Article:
Haaretz Editor Dov Alfon asked me to introduce the commendable and challenging mission his newspaper has taken upon itself - to ask writers to take the place of journalists in today's issue to mark the opening of Hebrew Book Week.
Is the author's point of view necessarily different from that of the reporter, directly touching the live flesh of exposed reality? And what, in any case, is the link between life and literature, between news and fiction?
In my youth I dreamed of reaching the exalted status of a scientist - I wanted to be an engineer. In the world of ignorance and superstition in which I was raised, I saw the modern school as a house of worship.
In my mind's eye the university was a temple in which only a chosen few were allowed to enter. I was addicted to reading, and saw writing as a kind of elevated hobby. Without television, or any links to the wider world, stories were magical charms bringing the snows of the north pole to my home, baking in Baghdad's swelter. Books brought me the lifestyles of the British aristocracy, the striptease of American culture, the jewels of Russian prose.
But my cultural hero was the scientist, the brave man who dared ask the forbidden questions and who was willing to sacrifice his life for unpopular answers. I thought literature would be an enjoyable pursuit for the rest of my life, but science would be the focus of my vocation and vision. I aimed confidently for the leading institutions in scientific higher education in Iraq and beyond.
But my secure life plans were crossed by a certain Hitler and the country he drove mad. Radio Berlin had a station in Arabic broadcasting day and night that determined that I, a Jew, was a parasite and subhuman fated for annihilation.
Not in the ancient Jewish synagogue or in my modern school could I find an answer to the new gospel that had almost instantaneously seized the most cultured continent on Earth.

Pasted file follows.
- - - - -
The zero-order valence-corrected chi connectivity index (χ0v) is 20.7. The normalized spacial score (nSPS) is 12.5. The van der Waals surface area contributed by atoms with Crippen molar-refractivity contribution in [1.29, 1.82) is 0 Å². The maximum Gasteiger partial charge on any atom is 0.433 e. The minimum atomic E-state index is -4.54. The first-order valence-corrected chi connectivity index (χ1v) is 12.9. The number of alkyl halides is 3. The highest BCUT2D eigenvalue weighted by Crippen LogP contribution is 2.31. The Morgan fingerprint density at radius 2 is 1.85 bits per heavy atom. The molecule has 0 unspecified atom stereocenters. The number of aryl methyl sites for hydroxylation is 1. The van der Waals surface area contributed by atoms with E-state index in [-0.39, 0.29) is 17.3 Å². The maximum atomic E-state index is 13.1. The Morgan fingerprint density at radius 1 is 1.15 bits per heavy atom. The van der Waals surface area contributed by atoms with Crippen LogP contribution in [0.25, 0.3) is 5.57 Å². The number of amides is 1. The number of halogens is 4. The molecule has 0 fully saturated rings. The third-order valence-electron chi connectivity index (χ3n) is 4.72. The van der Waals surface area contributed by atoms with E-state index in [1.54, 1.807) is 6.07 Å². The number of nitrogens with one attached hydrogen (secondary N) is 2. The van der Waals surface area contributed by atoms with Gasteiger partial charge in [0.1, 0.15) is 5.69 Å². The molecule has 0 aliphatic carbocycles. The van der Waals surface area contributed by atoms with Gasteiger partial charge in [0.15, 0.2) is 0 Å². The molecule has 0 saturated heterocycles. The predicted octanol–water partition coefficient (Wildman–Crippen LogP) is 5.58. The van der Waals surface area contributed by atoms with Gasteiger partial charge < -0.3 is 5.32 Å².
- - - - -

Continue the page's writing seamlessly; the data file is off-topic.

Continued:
During those same dark years, the dream of becoming a scientist receded, and my priorities were overturned.
Science could not equip a youth like me to return fire against an entire continent that had enlisted to eradicate him and those of his race. But poetry could, literature could, wild imagination could.
I didn't have a rifle on me, just words. And it was words that restored my honor as a human being and a Jew. With those words I arrived in Israel with nothing 60 years ago.
Miraculously, the two streams that had balanced my consciousness since youth flowed together.
By day I earned a livelihood as a water surveyor in the hydrological service, and at night I labored at literary creation. Of all professions, journalism is most recommended to aspiring authors. Through journalism the writer learns the secrets of concision; the ability to rivet the reader in a mere few lines.
My colleagues featured as guests in this enterprise have answered the call to serve as reporters examining the profound link between labor and poetry, between reality and imagination.
Above all of my colleagues' estimable efforts is the will to find the correct language, language that will lead us to applaud the same joys and shed tears at the same tragedies, whether we speak Arabic, Hebrew, English or Chinese. A language suitable for raising children to understand that the most important message of any is the respect for all.
Sami Michael, born in Baghdad in 1926, immigrated to Israel in 1949. His works have explored his early experiences in Iraq and the clash between political communities in Israel. An early work "Storm Among the Palms," won the Ze'ev Prize for children's literature. Michael is also the president of The Association for Civil Rights in Israel.
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